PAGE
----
The traffic light sat the busy Clarendon intersection of Washington Boulevard, 10th Street and Fillmore Street is expected to remain dark throughout the morning rush hour following a car accident Thursday night.
Around 7:15 last night a car hopped the curb and took out the traffic signal control box near the Virginia ABC store. One minor injury was reported.
Arlington County crews have been working throughout the night to replace the traffic signal hardware, but the lights are not expected to come back on until after the morning rush hour. Police have set up cones in the intersection in order to keep traffic flowing in an orderly manner.
A new set of traffic lights and pedestrian crossing signals are being installed at the intersection of Wilson Boulevard and N. Wakefield Street.
The traffic signals are located next to the Murphy Funeral Home and a new residential development, in the Bluemont neighborhood near Ballston. A developer agreed to pay for the traffic signals in 2008 as part of the development’s site plan process. At the time, county staff argued that increased traffic from the development would necessitate the installation of traffic signals.
No word yet on when the traffic lights might be switched on.
New traffic signals were being installed today at the busy intersection of Wilson Boulevard and N. Pollard Street in Ballston, near the Gold’s Gym and the Wiinky’s burger restaurant.
The installation comes about three months after the Sun Gazette reported, in an article entitled “Residents Find Developer Payments Don’t Translate Into Traffic-Signal Installation,” that a developer had agreed to contribute $150,000 toward the addition of traffic signals at the intersection back in 2004. At the time of the article, the County Manager Barbara Donnellan promised to investigate why the traffic signal had not yet been installed.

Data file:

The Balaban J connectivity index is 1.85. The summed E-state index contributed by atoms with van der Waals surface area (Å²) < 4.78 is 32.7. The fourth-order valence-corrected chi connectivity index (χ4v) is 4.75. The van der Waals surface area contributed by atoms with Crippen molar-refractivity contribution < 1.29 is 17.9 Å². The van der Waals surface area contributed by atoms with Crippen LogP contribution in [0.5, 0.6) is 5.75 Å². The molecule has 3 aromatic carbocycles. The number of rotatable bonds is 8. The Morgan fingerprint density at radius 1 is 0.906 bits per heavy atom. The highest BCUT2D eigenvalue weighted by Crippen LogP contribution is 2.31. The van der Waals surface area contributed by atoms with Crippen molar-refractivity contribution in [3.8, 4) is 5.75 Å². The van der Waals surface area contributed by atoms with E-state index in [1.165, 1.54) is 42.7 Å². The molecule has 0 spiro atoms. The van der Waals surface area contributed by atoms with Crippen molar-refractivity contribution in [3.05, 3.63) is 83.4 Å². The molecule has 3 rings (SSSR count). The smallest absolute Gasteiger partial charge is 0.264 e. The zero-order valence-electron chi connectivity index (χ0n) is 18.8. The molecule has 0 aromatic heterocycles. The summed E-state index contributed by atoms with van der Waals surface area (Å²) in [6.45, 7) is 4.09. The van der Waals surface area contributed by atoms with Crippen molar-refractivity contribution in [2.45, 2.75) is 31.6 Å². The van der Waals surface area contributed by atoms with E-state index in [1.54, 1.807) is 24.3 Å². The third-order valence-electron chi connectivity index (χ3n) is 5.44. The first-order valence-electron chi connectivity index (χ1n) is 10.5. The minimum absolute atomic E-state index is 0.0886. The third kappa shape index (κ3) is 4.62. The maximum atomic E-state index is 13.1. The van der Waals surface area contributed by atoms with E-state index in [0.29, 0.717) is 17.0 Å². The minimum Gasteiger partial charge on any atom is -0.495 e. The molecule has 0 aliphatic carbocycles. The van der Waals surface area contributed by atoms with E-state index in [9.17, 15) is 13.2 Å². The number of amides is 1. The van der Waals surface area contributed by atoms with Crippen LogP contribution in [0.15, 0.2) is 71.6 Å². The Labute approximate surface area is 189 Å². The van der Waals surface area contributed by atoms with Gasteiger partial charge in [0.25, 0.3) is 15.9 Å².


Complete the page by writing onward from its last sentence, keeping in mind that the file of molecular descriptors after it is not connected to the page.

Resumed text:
Though the signals were installed today, we’re told it may be a “couple of weeks” until they’re switched on.
We’re hearing that the light is expected to remain out of service overnight.
Police have reportedly set up cones in the intersection’s turn lanes in order to allow traffic to move more smoothly. As a reminder, any non-functioning traffic signal should be treated as a four-way stop.
Photo via Google Maps
The intersection, which sits between two existing sets of traffic lights at Four Mile Run Drive and at S. Dinwiddie Street, is adjacent to the under-construction Arlington Mill Community Center and a future 122-unit affordable housing complex.
On its web site, Arlington County says the new traffic signals — which haven’t been switched on yet — are necessary because of construction. Don’t expect the lights to stay on for long, though. Arlington Mill Drive is expected to be closed during the latter stages of the community center’s construction.
“Once the traffic signal is activated, the 9th Street connection on the north side of the [Arlington Mill construction] site will be closed to upgrade water and stormwater infrastructure and install curb and gutter,” the county said. “Access to Columbia Pike will be maintained for Park Glen residents via S. Arlington Mill Drive. At this time, additional stormwater drainage facilities will also be installed just west of the site along S. Dinwiddie Street.”
“When 9th Street is reopened in two to three months, S. Arlington Mill Drive will be closed to all traffic – except for construction vehicles – for the duration of the project,” the county added. “All Park Glen traffic will be directed to Columbia Pike through the new 9th Street connector and S. Dinwiddie Street.”
Clarendon residents have taken note of two big, recent changes along Washington Boulevard.
About a week ago, a set of new traffic signals at the intersection of Washington Boulevard and N. Garfield Street were switched on. The traffic lights are helping to bring some order to what was previously a somewhat tricky intersection for Garfield Street traffic.
One block away, meanwhile, the Garfield Park at Clarendon Village luxury apartment complex has rapidly taken shape. A wooden outline of the 5-6 story, 149-unit building has sprung up where, just two months ago, there was nothing but a one-story foundation.